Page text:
China files formal protest over Yasukuni Shrine visits by three of Abe’s ministers


The Chinese Foreign Ministry on Saturday lodged a protest with Japan’s embassy in Beijing over the visit by three Cabinet ministers to Yasukuni Shrine, Japanese diplomats said.

On Friday, Beijing voiced strong objections to Prime Minister Shinzo Abe’s decision to send an offering to the war-related Shinto shrine — which China, along with other Asian countries, view as a symbol of Japan’s past militarism — on the occasion of its autumn festival.

Internal affairs minister Sanae Takaichi, Haruko Arimura, minister in charge of female empowerment, and National Public Safety Commission Chairwoman Eriko Yamatani all visited the shrine on Saturday.

Abe, who returned Saturday from Italy, where he attended an Asia-Europe summit, is expected to refrain from visiting the shrine in person during its four-day festival through Monday.

Yasukuni Shrine, located close to the Imperial Palace, honors not just the war dead but Japanese wartime leaders who were convicted or charged as Class-A war criminals in an Allied tribunal after Japan’s surrender in World War II.

  • It reflects that two great civilizations are chained together by mellenia of inexcusable atrocities. They would each benefit from reproachment. Japan is well aware of its aggressions against its neighbors after WWI. Incidents such as “The rape of Nanking” have been discounted or dismissed, or they have been given moral equivalence to other horrors, such as the bombing campaign against Japanese cities. Perhaps, what China finds most objectionable to worship at the Shrine is an apparent reverence to men who advanced their Nation’s interests with wanton disregard for humanity. Maybe, it is time for Japan to let her haunting ghosts sleep? A Rising Sun begins a new day. It does not beckon to the past.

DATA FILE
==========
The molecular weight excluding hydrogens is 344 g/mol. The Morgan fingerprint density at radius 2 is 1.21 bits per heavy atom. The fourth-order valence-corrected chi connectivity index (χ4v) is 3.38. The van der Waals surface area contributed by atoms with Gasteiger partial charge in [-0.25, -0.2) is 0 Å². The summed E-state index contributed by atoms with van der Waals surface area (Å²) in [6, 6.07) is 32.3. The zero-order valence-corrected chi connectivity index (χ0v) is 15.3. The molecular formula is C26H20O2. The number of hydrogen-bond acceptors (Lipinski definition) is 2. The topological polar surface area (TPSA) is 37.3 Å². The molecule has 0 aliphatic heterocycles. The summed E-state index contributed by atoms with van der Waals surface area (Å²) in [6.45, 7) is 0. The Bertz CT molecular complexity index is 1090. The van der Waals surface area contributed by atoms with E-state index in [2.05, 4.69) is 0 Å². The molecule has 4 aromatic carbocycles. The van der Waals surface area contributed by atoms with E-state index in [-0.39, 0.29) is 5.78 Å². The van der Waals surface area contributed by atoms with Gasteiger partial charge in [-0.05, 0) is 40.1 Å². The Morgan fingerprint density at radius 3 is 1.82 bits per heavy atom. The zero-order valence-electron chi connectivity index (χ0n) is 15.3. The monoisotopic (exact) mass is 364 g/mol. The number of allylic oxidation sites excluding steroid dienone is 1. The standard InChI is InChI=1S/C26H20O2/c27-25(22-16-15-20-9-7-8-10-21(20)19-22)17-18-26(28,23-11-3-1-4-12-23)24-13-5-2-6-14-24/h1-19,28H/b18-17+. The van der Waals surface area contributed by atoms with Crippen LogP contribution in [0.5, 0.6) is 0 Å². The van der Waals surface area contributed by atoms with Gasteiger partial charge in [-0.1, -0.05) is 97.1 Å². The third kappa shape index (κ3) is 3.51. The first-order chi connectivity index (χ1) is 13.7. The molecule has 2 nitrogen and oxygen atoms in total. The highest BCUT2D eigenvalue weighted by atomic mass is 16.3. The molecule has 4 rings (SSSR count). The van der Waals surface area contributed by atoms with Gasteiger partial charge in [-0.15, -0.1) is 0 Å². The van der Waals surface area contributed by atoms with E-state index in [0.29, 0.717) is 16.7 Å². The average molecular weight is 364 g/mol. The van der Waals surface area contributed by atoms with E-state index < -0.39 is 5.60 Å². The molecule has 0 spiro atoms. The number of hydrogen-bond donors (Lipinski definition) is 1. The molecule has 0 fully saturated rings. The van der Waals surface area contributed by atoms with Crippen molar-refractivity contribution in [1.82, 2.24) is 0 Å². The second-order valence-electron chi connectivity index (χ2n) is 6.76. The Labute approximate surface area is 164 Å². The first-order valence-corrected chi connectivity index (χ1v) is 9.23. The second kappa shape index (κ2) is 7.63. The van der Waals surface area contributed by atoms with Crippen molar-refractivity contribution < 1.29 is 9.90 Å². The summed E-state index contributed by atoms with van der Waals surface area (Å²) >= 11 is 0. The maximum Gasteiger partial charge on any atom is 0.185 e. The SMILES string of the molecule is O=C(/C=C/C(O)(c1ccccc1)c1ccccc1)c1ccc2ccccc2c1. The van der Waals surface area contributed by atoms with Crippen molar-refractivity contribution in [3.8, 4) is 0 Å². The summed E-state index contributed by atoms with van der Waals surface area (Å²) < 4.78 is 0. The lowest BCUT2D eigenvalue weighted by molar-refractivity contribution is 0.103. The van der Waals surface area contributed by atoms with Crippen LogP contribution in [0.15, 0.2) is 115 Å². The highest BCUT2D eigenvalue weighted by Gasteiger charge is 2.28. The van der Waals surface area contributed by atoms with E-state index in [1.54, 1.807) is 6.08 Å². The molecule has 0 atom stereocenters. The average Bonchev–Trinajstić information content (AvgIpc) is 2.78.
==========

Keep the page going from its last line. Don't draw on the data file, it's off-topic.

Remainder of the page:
• James

    I am no fan of the current Japanese administration and feel that the visits to Yasukuni display a “tone deaf” attitude towards international sensibilities, but it is a little egregious for China to criticize Japan for its internal politicking while insisting that events in Hong Kong, for example, are “off limits” and an “internal affair” of China. It’s true that Japan could do a little more soul searching about its role in WW 2, but China – with its horrendous human rights abuses since the war and flagrant occupation and abuse of Tibetan and other minority areas – has no “moral standing” to be the one to point this out.

  • It is ironic that China, a country with horrible history of human rights violation, and still commits serious human rights abuses today, focuses so much attention on what Japan did 80 years ago.

    By pointing a finger at Japan’s past, the repressive and oppressive chinese government gains legitimacy and diverts attention from its domestic problems.

    Japan committed terrible violence 80 years ago, but since losing the war in 1945, it is a peaceful, law-abiding country with some of the freest, healthiest and most prosperous people on earth.

    China, on the other hand, is guilty of human rights abuses since the end of World War II, and today. These include the violent repression of ethnic minorities; the arbitrary arrest, detention and torture of political dissidents; and the restriction of individual freedoms, including speech, assembly and religious worship.

    No doubt, Japan must better address its past, but it should also use the opportunity to shine a light on the current state of human rights in china.

  • Martin Alfven Haider

    Funny, when it comes to the thousands of students murdered at Tiananmin Square, or the oppression and murder of the conquered Tibetans, the Chinese government stridently claims that it is strictly an internal affair.

    But when Japanese leaders honor their own war dead, at a shrine in their own country, suddenly it’s the business of China.

    That goes far beyond hypocrisy, and well into the territory of the absurd.